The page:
Home Energy Audits

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By Energy Circle Staff - August 18th, 2009

START HERE to learn about Audits... because this is the very beginning of home energy efficiency. Home Energy Auditors measure the energy usage in your home, inspect and test existing appliances and systems, and provide a report that will help you start smart.

I. Overview. This is where the Home Energy Efficiency Story Begins!

Your utility bill may be shocking, but it offers you fewer useful facts than a teenager stumbling home late from a party. Utility bills don’t tell you when your energy use peaks. They don't explain how best to reduce power consumption. They don't tell you how your home is spending your money.

We think it’s worth finding out. A home energy audit is one of the first steps to understanding your home's power usage, air flow and overall level of health and functioning. A whole house energy audit by a certified professional is an essential first step toward whipping your house into shape. If you are like most of us, you know very little about the energy usage, air leakage, moisture and air quality issues in your house.

That’s the point of an energy audit. Using a combination of high tech tests and common sense evaluations, a good auditor provides homeowners with a list of energy and money saving steps. An auditor explains how and why your house is costing you money, then prioritizes steps to take to knock down those costs over the long haul. After assessing the work involved and the likely ROI (return on investment), you decide if improvements should be tackled immediately or over time.

II: The Basics: What to expect during a Professional Home Energy Audit

A typical audit is comprised of several parts.

(1) The auditor will conduct a visual inspection, which entails poking around every crevice of the house inside and out that can be safely investigated. In older houses in particular, evidence of moisture build up can be obvious at a glance.

(2) An insulation check will reveal weaknesses in the insulation barrier in key locations, and, in some cases, the lack of insulation. Good auditors will use infrared technology, and may have to resort to cutting a tiny hole in an unobtrusive section of drywall to investigate further. Insulation in kneewalls and around recessed lighting fixtures may garner particular attention, as they tend to be trouble spots.  Visit our article, "Getting Started: Insulation" for more information on the basics of insulation, and Insulation II for tips on the best type of insulation for your home.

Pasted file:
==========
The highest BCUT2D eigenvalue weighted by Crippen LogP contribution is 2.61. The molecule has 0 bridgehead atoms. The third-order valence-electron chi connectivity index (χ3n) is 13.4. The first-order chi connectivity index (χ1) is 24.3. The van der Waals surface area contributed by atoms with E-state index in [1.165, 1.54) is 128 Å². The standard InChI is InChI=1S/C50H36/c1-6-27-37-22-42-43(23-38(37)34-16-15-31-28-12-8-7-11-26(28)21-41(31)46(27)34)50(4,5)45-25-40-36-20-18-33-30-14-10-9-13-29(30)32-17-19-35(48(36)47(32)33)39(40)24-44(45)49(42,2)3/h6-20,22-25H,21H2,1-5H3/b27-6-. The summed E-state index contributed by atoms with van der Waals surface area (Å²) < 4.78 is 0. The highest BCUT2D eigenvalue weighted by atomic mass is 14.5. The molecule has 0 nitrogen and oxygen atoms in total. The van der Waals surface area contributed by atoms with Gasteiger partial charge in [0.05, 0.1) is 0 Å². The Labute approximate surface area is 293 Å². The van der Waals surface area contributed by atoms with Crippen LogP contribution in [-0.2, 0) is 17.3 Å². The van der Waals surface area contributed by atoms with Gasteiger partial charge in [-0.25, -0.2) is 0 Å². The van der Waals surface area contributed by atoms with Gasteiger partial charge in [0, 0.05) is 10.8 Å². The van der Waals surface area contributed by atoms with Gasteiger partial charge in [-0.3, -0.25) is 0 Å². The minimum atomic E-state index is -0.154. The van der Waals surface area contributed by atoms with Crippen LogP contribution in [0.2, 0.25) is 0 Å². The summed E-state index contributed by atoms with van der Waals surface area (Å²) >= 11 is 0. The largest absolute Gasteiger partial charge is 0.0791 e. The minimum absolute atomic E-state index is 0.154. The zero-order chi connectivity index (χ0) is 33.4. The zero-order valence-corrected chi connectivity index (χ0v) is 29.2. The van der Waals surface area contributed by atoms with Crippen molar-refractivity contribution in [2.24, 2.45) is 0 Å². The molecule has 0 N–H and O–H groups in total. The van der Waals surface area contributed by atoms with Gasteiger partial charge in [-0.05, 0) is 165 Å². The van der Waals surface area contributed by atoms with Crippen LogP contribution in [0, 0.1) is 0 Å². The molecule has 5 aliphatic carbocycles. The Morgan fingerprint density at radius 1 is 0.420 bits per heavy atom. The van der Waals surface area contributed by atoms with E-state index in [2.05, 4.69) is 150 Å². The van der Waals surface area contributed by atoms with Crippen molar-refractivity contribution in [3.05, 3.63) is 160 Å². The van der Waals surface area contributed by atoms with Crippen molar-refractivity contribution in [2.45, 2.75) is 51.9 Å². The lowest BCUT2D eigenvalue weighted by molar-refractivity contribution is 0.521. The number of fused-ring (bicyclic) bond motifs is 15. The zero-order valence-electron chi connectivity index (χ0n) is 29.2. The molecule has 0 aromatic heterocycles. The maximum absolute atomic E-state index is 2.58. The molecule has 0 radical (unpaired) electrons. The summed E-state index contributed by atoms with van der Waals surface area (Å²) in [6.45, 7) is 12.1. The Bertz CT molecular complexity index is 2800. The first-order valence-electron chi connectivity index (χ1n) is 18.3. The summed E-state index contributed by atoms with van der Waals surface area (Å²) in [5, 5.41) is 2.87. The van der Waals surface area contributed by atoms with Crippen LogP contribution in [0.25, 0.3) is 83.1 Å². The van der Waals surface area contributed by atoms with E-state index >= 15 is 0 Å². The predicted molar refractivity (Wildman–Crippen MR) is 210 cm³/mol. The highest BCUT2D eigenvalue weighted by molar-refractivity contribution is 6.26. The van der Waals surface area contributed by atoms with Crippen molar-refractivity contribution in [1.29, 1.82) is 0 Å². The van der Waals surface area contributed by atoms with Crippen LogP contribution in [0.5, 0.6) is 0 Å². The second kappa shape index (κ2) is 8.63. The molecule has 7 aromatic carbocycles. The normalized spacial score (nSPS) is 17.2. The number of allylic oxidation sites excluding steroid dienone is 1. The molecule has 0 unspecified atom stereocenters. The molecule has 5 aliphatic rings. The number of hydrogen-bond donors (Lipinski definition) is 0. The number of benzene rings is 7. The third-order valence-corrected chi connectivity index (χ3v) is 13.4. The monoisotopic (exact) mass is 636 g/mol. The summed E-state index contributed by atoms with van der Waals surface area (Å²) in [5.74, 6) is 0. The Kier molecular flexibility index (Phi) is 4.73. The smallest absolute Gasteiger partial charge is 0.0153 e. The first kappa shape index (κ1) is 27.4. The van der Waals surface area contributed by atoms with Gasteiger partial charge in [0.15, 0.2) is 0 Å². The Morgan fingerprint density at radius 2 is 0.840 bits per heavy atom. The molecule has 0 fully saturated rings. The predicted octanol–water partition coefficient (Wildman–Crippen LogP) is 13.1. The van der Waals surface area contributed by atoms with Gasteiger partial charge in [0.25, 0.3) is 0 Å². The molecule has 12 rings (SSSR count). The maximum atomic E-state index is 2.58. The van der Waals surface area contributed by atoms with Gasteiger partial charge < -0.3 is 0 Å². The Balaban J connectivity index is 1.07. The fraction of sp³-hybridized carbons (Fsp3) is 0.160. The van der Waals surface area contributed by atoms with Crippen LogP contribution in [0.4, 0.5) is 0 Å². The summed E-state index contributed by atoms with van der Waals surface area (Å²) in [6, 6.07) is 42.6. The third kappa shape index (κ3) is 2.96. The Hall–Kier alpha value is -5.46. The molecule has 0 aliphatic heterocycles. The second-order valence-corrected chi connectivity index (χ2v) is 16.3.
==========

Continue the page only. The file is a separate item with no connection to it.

(3) The auditor will conduct an air leakage test to determine how well your house resists air infiltration. This is a central element of the audit likely to result in some quick DIY caulking assignments, as well as some larger air sealing projects, all with a remarkably high ROI. The Blower Door Test process is described more fully in how to prepare for an audit.

(4) The auditor's concern is not limited to reducing energy waste. Healthy houses have appropriate ventilation. The auditor will test ventilation systems to ensure that they conform to safety standards.

(5) All visible gas lines, the gas stove, and gas powered water heater will be examined to insure that there are no leaks.

(6) The auditor will evaluate if your central heating system needs cleaning or a tune-up in order to perform efficiently.

(7) Finally, expect a few suspect appliances, including old driers or refrigerators to be tested by electricity meter. There are times when one terrifically inefficient appliance throws an entire house's energy use out of whack.

III: Taking it on - Getting a Home Energy Audit done at your house.

Consult our guide to the different energy auditor certifications and organizations to help you identify a certified and competent auditor in your area.

In order to get the most out of your audit, prepare in advance. And, as the auditor makes the rounds of your house, take notes in your own words (ideally in a form that will make sense to you when you look them over several days or weeks later), and ask questions.

We believe that whole house energy audits by certified professionals are worth every penny, so long as you act on what the audit turns up. Bear in mind that what turns up might surprise you. The auditor who visited one Energy Circle team member's house told us that air was leaking in and out so easily, “It’s the equivalent of having a two-foot square hole cut into the middle of your roof, year round.” Ouch. But better to know? Absolutely.


An energy audit should also include a Combustion Appliance Safety Test that evaluates the negative pressure your boiler/furnace/water heater (combustion appliance) is operating under. 15% of the houses I have tested failed or were on the verge of failing this test. That means any air sealing done in these houses runs the risk of back-drafting the combustion appliance into the living space. This is a health and safety issue that cannot be overlooked! Posted by David Semon on Apr 7, 2009 7:43am
This is approach to explaining audits seems, simply; too simple!!!... I see no discussion of the POINT of collecting data...is it to allow the auditor to simply opine on what he/she sees, or, is it to collect data sufficient for energy modeling? Is it for the purpose of simply looking at how the house uses and how to conventionally address use issues, or is the auditor taking a sustainable approach and trying to find a way to get every house, by trued model, as close to near net zero as is possible by also examining home and occupant relationships with sun, wind,precipitation, vegetation, context of home, and topography? Is the au Posted by Sean Crane on Apr 24, 2011 1:32pm


Thanks for the comment. I don't disagree. One of our challenges on Energy Circle is balancing the level of depth of information for folks new to the Energy Audit concept with the needs of those taking a deeper approach to sustainability. This particular article is our highest level summary. We hope the "going deeper" subarticles on types of auditors, what the certifications mean, how to prepare, etc, start to address some of your comments, but we're always listening for how to improve our information. 

I do believe we're in wild agreement, however, on the importance of communicating the distinction between different approaches to energy auditing. Sadly, we as an industry have not policed this well, so there's massive confusion amongst typical homeowners on the difference between a utility clipboard review and the kind of in-depth sustainability/energy modeling approach you evidently practice. It's a big issue, and one I talk frequently about.

My question back at you is how have you successfully communicated the distinction?

Posted by Peter Troast on Apr 25, 2011 9:34am